The Power List: Ryan Reynolds

He’s pumping out billion-dollar companies alongside his billion-dollar movies—and he’s our No. 1 business tycoon
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April 1, 2024

Ryan Reynolds never set out to be one of Hollywood’s most bankable venture capitalists. As the story goes, the actor made his first big investment play buying ownership interest in Aviation Gin in 2018, after he tried the product and it was just that good. Celebrity-backed booze brands are as common as celebrity Ozempic prescriptions, but the difference is that Reynolds didn’t just put his face on the product—he also rolled up the sleeves of his superhero suit and got involved. Taking charge of Aviation’s branding efforts, he produced cheeky, self-deprecating ads that put an unknown alcohol brand on the map (i.e., trending on Twitter) and drove profits up by 100 per cent the following year. In a spot explaining why his product tastes so darn good, a familiar voice explains, “The citrus fruits are misted using only the tears of Aviation’s owner: me, Ryan Reynolds.” Make that the former owner. He sold Aviation to the U.K. booze baron Diageo for US$610 million in 2020, but the new owners have kept him on as a brand ambassador. Like Reynolds, they know a good investment when they see it. 

And yes, we’re talking about that Ryan Reynolds. The Vancouver-born actor once best known for his plasticine face and teflon pecs has spent the last few years accumulating an investment portfolio more impressive than his IMDb page—which is really saying something since Deadpool, the anti-Marvel Marvel franchise that Reynolds stars in and co-produces, is among the most successful movie brands of all time. And Reynolds is one of the only reasons it got made. 20th Century Fox only agreed to finance it after his DIY and entirely NSFW teaser went viral. He later oversaw the movie’s unconventional marketing efforts: an expletive-laced endorsement from Betty White and an appearance at the 2016 Super Bowl, where Reynolds served chimichangas (Deadpool’s favourite food) out of a food truck.

In 2018, he co-founded Maximum Effort, a production company specializing in the same sort of scrappy, internet-sticky content that had propelled Deadpool to the top of the box office. (The Aviation Gin ad was among its first projects.) He repeated the process the following year, buying into Mint Mobile, a little-known discount telecom company whose revenue increased by 50,000 per cent under its new owner. Again, formerly speaking. Reynolds sold Mint to T-Mobile for $1.35 billion in 2023. He has landed on a winning strategy. After starting in the sexy world of alcohol, he has shifted his investments toward companies that might seem social-media retardant—1Password (a Toronto-based cybersecurity startup), Nuvei (a Quebec payment solutions firm), Wrexham AFC (a British football club), Titan Caskets (a Boston company that is exactly what it sounds like)—and created the kind of consumer enthusiasm usually reserved for the newest flavour of White Claw. His net worth is around $350 million.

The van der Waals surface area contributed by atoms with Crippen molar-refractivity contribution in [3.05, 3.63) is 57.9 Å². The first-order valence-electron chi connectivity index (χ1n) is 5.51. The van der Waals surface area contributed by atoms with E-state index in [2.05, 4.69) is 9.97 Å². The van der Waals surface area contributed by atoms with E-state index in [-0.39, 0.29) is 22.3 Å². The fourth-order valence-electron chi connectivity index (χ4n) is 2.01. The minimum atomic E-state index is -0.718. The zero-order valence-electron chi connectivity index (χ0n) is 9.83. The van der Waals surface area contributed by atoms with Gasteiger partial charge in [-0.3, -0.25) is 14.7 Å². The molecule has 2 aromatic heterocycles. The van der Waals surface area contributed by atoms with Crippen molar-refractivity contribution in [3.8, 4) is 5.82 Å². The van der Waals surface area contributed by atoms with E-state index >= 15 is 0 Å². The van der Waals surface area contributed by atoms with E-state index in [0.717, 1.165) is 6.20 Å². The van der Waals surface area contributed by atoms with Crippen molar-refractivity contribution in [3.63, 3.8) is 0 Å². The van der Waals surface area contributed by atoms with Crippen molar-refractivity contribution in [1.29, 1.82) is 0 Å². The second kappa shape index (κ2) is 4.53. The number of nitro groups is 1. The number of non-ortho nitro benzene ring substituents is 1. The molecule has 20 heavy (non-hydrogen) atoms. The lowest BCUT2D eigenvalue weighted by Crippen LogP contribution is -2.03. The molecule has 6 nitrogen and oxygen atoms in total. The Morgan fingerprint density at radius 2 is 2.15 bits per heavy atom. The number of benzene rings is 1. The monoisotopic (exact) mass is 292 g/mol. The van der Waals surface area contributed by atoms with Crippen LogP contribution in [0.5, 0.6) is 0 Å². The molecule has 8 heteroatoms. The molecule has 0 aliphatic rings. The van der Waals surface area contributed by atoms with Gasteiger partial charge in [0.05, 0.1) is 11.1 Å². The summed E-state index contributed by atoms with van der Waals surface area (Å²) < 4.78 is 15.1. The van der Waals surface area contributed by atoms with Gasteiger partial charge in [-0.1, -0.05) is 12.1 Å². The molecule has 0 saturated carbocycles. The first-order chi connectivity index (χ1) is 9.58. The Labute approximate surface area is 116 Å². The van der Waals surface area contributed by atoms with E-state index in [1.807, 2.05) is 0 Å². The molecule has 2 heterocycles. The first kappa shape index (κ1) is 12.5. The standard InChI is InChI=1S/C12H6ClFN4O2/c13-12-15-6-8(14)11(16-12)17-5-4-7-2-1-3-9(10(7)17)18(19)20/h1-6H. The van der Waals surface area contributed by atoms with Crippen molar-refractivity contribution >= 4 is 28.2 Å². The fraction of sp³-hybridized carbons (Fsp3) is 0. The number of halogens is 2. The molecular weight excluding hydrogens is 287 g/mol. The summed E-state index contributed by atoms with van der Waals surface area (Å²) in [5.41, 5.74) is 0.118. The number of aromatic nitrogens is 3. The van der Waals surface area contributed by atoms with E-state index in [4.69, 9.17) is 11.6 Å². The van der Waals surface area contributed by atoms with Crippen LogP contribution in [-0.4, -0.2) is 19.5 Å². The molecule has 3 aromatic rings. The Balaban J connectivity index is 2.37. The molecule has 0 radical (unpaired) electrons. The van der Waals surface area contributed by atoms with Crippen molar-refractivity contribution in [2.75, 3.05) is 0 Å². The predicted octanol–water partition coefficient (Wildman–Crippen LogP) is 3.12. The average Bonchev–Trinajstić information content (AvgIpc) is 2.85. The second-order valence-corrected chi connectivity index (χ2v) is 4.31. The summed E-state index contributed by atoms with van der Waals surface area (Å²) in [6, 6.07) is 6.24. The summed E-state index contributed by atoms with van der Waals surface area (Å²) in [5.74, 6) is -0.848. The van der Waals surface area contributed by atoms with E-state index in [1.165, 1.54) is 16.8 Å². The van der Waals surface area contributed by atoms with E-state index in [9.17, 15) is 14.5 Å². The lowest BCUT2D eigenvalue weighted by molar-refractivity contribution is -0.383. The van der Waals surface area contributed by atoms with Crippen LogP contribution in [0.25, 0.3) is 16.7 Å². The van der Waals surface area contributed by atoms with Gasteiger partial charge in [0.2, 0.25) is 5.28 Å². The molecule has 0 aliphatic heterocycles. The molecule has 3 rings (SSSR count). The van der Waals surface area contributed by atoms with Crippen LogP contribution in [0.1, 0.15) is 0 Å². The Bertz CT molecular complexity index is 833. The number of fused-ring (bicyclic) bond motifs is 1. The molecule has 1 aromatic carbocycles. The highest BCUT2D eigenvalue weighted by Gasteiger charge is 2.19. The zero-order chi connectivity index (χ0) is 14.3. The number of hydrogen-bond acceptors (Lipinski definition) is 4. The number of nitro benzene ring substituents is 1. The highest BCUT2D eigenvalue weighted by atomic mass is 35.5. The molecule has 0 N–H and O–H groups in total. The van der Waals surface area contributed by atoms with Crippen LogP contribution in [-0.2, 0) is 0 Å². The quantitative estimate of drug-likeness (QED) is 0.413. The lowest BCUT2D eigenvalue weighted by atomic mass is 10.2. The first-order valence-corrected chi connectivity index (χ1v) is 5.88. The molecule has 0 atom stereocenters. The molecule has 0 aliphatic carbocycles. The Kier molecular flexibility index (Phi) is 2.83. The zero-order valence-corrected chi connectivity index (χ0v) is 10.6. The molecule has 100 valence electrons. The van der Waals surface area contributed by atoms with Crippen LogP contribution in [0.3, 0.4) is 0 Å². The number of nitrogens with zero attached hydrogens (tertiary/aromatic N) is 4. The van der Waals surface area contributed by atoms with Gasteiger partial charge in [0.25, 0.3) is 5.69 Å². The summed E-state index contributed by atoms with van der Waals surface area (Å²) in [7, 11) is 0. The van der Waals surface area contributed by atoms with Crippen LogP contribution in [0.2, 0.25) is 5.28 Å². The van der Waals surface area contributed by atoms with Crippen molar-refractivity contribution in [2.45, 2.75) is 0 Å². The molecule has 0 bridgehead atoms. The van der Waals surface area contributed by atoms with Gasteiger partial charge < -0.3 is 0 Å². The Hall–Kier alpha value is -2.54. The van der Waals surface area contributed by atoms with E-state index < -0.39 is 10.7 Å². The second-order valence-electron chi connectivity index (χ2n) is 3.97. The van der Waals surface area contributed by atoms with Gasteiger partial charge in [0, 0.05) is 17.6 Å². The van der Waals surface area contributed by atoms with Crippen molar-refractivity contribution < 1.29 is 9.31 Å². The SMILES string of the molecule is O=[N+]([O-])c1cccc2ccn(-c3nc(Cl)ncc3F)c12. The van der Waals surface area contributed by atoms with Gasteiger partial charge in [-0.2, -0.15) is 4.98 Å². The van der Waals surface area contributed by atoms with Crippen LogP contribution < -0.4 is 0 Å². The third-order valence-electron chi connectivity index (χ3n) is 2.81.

What did Reynolds know about fintech? Or cryptography? Or British football? Not much. But he understood the power of relationships. “When you create emotional investment, you not only create affinity, but also resilience for a brand that can help you through ups and downs,” he told Mad Money’s Jim Cramer after the sale of Mint Mobile. It’s all just storytelling, whether it’s a feature film or a 30-second YouTube spot or his own Instagram account (over 51 million sets of eyeballs that will believe in any product he does). 

Reynolds’s perfectly calibrated personal brand is the driving force behind everything: the aw shucks family guy whose punchlines focus on pants-crapping, the wide-eyed Vancouver boy with Silicon Valley savvy, a khakis-wearing everyman whose spouse was just at the Super Bowl with Taylor Swift. “Has anyone seen my wife?” he posted on Instagram as Blake Lively sat side by side with Swift, a good example of the kind of self-referential wink that underpins so much of Reynolds’s best content. 

In the age of authenticity, he understands that there’s nothing authentic about the life he’s landed in. So why not lean in? His 2019 commercial for a new Samsung flatscreen was also a trailer for his new movie, Six Underground, which paused halfway through to run an Aviator Gin ad. The Wrexham football team wore their Aviator Gin kits in an ad for 1Password (which is also a Wrexham team sponsor). An Instagram post promoting the new Deadpool & Wolverine movie trailer featured Taylor Swift–style friendship bracelets emblazoned with the names of the two Marvel tough guys. Get it? Reynolds does. And now millions of Swifties are obsessing over the possibility of a Taylor cameo in the new movie. A bunch of marketing wonks might use terms like synergy or brand alignment. But Reynolds is just a guy who invests in brands that he believes in. As long as the world stays invested in him, it’s a winning strategy.


This story appears in the May issue of Maclean’s. You can buy the issue here or subscribe to the magazine here.